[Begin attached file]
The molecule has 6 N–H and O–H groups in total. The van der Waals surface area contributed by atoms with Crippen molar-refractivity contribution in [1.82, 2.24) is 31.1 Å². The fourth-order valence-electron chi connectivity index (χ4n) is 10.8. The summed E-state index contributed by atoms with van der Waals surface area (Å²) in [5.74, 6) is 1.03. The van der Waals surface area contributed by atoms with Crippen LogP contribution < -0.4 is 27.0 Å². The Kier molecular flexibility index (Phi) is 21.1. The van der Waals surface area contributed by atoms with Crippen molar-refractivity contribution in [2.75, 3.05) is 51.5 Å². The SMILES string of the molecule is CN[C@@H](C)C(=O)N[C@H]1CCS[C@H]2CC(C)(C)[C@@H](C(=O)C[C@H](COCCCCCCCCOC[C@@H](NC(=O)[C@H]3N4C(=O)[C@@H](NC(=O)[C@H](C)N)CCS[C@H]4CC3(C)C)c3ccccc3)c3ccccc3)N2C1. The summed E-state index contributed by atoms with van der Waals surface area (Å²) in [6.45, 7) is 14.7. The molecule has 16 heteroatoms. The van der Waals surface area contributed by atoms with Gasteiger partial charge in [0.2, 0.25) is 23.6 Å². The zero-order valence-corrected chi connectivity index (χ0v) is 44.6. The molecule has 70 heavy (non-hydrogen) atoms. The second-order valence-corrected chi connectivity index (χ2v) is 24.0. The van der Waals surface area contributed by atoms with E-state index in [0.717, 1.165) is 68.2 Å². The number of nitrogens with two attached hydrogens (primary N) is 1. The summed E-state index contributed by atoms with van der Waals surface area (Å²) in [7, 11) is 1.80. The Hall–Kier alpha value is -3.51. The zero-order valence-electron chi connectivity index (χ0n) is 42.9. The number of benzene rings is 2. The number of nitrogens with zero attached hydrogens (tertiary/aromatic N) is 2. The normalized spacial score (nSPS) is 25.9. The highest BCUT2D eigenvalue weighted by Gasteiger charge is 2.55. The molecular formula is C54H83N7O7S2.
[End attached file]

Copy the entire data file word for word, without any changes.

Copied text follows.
The molecule has 6 N–H and O–H groups in total. The van der Waals surface area contributed by atoms with Crippen molar-refractivity contribution in [1.82, 2.24) is 31.1 Å². The fourth-order valence-electron chi connectivity index (χ4n) is 10.8. The summed E-state index contributed by atoms with van der Waals surface area (Å²) in [5.74, 6) is 1.03. The van der Waals surface area contributed by atoms with Crippen LogP contribution < -0.4 is 27.0 Å². The Kier molecular flexibility index (Phi) is 21.1. The van der Waals surface area contributed by atoms with Crippen molar-refractivity contribution in [2.75, 3.05) is 51.5 Å². The SMILES string of the molecule is CN[C@@H](C)C(=O)N[C@H]1CCS[C@H]2CC(C)(C)[C@@H](C(=O)C[C@H](COCCCCCCCCOC[C@@H](NC(=O)[C@H]3N4C(=O)[C@@H](NC(=O)[C@H](C)N)CCS[C@H]4CC3(C)C)c3ccccc3)c3ccccc3)N2C1. The summed E-state index contributed by atoms with van der Waals surface area (Å²) in [6.45, 7) is 14.7. The molecule has 16 heteroatoms. The van der Waals surface area contributed by atoms with Gasteiger partial charge in [0.2, 0.25) is 23.6 Å². The zero-order valence-corrected chi connectivity index (χ0v) is 44.6. The molecule has 70 heavy (non-hydrogen) atoms. The second-order valence-corrected chi connectivity index (χ2v) is 24.0. The van der Waals surface area contributed by atoms with E-state index in [0.717, 1.165) is 68.2 Å². The number of nitrogens with two attached hydrogens (primary N) is 1. The summed E-state index contributed by atoms with van der Waals surface area (Å²) in [7, 11) is 1.80. The Hall–Kier alpha value is -3.51. The zero-order valence-electron chi connectivity index (χ0n) is 42.9. The number of benzene rings is 2. The number of nitrogens with zero attached hydrogens (tertiary/aromatic N) is 2. The normalized spacial score (nSPS) is 25.9. The highest BCUT2D eigenvalue weighted by Gasteiger charge is 2.55. The molecular formula is C54H83N7O7S2.